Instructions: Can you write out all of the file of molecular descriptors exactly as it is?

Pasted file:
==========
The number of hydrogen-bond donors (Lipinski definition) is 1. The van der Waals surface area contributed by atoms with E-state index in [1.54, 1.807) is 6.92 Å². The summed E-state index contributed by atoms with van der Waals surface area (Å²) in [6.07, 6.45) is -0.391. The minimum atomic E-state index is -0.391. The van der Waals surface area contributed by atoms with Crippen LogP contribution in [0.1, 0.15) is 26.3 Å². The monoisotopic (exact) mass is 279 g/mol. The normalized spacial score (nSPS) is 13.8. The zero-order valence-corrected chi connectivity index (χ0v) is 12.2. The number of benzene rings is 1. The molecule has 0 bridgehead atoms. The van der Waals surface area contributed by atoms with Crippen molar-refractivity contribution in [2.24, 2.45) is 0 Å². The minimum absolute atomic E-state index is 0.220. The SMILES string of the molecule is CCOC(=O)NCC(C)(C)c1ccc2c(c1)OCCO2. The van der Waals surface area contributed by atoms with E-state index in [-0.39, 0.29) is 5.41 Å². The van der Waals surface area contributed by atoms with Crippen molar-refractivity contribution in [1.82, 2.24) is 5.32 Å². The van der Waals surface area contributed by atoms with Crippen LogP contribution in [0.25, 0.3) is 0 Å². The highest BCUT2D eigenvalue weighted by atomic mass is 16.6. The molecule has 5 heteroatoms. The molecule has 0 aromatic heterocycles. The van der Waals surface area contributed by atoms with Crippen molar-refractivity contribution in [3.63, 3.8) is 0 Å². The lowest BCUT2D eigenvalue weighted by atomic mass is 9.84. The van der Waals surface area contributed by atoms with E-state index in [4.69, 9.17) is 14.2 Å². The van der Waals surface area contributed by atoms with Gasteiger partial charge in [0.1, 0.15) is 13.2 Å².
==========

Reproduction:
The number of hydrogen-bond donors (Lipinski definition) is 1. The van der Waals surface area contributed by atoms with E-state index in [1.54, 1.807) is 6.92 Å². The summed E-state index contributed by atoms with van der Waals surface area (Å²) in [6.07, 6.45) is -0.391. The minimum atomic E-state index is -0.391. The van der Waals surface area contributed by atoms with Crippen LogP contribution in [0.1, 0.15) is 26.3 Å². The monoisotopic (exact) mass is 279 g/mol. The normalized spacial score (nSPS) is 13.8. The zero-order valence-corrected chi connectivity index (χ0v) is 12.2. The number of benzene rings is 1. The molecule has 0 bridgehead atoms. The van der Waals surface area contributed by atoms with Crippen molar-refractivity contribution in [2.24, 2.45) is 0 Å². The minimum absolute atomic E-state index is 0.220. The SMILES string of the molecule is CCOC(=O)NCC(C)(C)c1ccc2c(c1)OCCO2. The van der Waals surface area contributed by atoms with E-state index in [-0.39, 0.29) is 5.41 Å². The van der Waals surface area contributed by atoms with Crippen molar-refractivity contribution in [1.82, 2.24) is 5.32 Å². The van der Waals surface area contributed by atoms with Crippen LogP contribution in [0.25, 0.3) is 0 Å². The highest BCUT2D eigenvalue weighted by atomic mass is 16.6. The molecule has 5 heteroatoms. The molecule has 0 aromatic heterocycles. The van der Waals surface area contributed by atoms with Crippen molar-refractivity contribution in [3.63, 3.8) is 0 Å². The lowest BCUT2D eigenvalue weighted by atomic mass is 9.84. The van der Waals surface area contributed by atoms with E-state index in [4.69, 9.17) is 14.2 Å². The van der Waals surface area contributed by atoms with Gasteiger partial charge in [0.1, 0.15) is 13.2 Å².